Press "Enter" to skip to content

American journalism isn’t all bad: why I love the New York Times

American journalism has many ills, but the great American newspapers — the New York Times, the Washington Post, the Los Angeles Times — remain magnificent examples of the medium. I used to be an Anglophile newspaper reader, starting my day with the Guardian and the Independent, but I hardly ever visit those two sites these days. They have become too afflicted with the curse of British journalism: the brilliant, witty columnist who has an opinion on everything and two thousand bon mots to express it.

Being a columnist at the New York Times means something completely different. For starters, they only get 800 words, so they rarely bore us to death with their navel-gazing. Secondly, a New York Times column is much more of a journalistic genre than its English cousin, because it is based on factual reporting first and opinion second.

Take today’s offering by Paul Krugman (now available for free, after the Times this week discontinued its subscription model in favour of open access).

Krugman, a professor of economics at Princeton when he isn’t writing or blogging for the Times, has for years been dissecting US health policy with acerbic wit and expertise, marshalling facts — not opinion — to prove that what Americans proudly believe to be the best health service in the Western world is, in fact, by objective standards, one of the worst. In doing so, Krugman the commentator has done much better than most political reporters to inform his readers about the nature of the system and, more importantly, the cures proposed by the Democratic presidential hopefuls, Hillary Clinton, Barack Obama and John Edwards.

Of course, the Times is not only about politics. South Africans used to small newspapers — in terms of pinch factor — will find it difficult to grasp just how huge the Times is. If you can’t find something in it to interest you on any given day, then, well, you have only yourself to blame. Today’s edition, for example, offers highly readable pieces on people who have their marriage proposals surreptitiously photographed; lunch with “food revolutionary” Alice Waters; and surfing the world wide couch. That is just a fraction of what is on offer in addition to pretty comprehensive news coverage and a multimedia package second to nothing I have yet encountered (with the possible exception of Slate — see below).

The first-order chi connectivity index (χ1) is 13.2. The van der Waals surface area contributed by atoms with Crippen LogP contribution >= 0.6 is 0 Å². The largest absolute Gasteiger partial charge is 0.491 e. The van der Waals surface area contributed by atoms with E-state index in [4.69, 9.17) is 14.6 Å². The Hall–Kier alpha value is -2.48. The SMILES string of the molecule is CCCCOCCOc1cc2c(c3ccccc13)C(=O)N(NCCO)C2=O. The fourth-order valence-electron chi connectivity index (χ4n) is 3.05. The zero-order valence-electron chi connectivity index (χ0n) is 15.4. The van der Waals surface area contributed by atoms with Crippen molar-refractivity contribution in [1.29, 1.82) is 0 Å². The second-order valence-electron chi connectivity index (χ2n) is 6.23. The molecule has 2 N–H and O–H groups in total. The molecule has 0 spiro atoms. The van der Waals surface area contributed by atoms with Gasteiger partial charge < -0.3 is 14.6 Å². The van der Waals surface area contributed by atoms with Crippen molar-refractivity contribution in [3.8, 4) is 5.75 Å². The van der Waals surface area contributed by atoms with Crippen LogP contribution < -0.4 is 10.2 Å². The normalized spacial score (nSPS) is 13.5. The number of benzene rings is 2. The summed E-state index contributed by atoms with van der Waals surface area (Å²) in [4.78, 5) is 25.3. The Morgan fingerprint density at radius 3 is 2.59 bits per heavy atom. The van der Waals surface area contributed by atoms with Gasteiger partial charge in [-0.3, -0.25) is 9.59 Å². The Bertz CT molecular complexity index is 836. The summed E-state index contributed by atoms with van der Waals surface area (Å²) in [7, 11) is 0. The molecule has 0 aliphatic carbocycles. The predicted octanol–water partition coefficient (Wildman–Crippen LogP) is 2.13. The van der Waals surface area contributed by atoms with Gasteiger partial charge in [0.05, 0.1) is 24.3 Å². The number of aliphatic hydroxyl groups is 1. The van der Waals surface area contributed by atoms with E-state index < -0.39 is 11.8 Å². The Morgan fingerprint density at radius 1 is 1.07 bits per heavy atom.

People who bash the US news media, I believe, often base their opinions on CNN. But the fact is that the larger US newspapers are better resourced than any other newspapers on the planet. Their staff writers have more time to work on their beautifully crafted stories, and their columnists have an army of researchers and fact checkers in support. At the Times, they use these resources to turn out newspapers that don’t have to be afraid of new media (in fact, the Times long ago embraced convergence with enthusiasm and creativity).

For sheer, unadulterated reading pleasure, however, nothing beats Slate, the online magazine owned by the Washington Post. A mixture of astute political coverage, entertainment and comment, it combines text, graphics and video and ways most other publications don’t even dream of. My favourite Slate writer is Jack Shafer, its media critic; a man who doesn’t mince words, as you can see from this excerpt from an obituary he wrote for media tycoon Walter Annenberg in 2003:

“So long, you rotten bastard

“Today’s Page One obituaries for Walter H Annenberg in the Los Angeles Times, New York Times and Washington Post barely scrape the festering keratosis that was his career in crime, journalism, and politics. ‘Media Tycoon Gave Fortunes to Others’, soft-pedals the Los Angeles Times. ‘Walter Annenberg, Philanthropist and Publisher, Dies at 94’, intones the New York Times. ‘Publisher, Philanthropist Walter Annenberg Dies’, echoes the Post.

“I’d prefer the headline, ‘Billionaire Son of Mobster, Enemy of Journalism and Nixon Toady Exits for Hell — Forced to Leave Picassos and van Goghs at Metropolitan Museum’.

“The dailies concede that the bedrock upon which Walter built his fortune was cleared by a tax-evading father, Moses; that the son dodged a trip to the slammer with Dad via a plea bargain; that Walter punished his political and personal enemies with his publishing empire; and that he ingratiated himself with his soul mate, the odious Richard Nixon. But in skimming only the surface scum of his life, these obituaries neglect the fetid undercurrents and tidal filth of his complete life …”

You get the drift. Shafer’s media criticism is penetrating and astute; a must-read for anyone interested in the business.

Then there is Daniel Gross, the business editor, whose lucid and entertaining — yes, entertaining — comment on business and economics gives new life to this often boring genre; and Michael Kinsley, who seems to have a special talent for exposing the absurd in politics and public policy; I could go on and on.

I guess what makes these publications great is having access to great writers, in addition to creativity in presenting their content. The medium and the message is what matters.

Author

  • Robert Brand

    Robert Brand teaches media law, ethics and economics journalism at Rhodes University. Before joining academia, he worked as a journalist for the Pretoria News, the Star and Bloomberg News.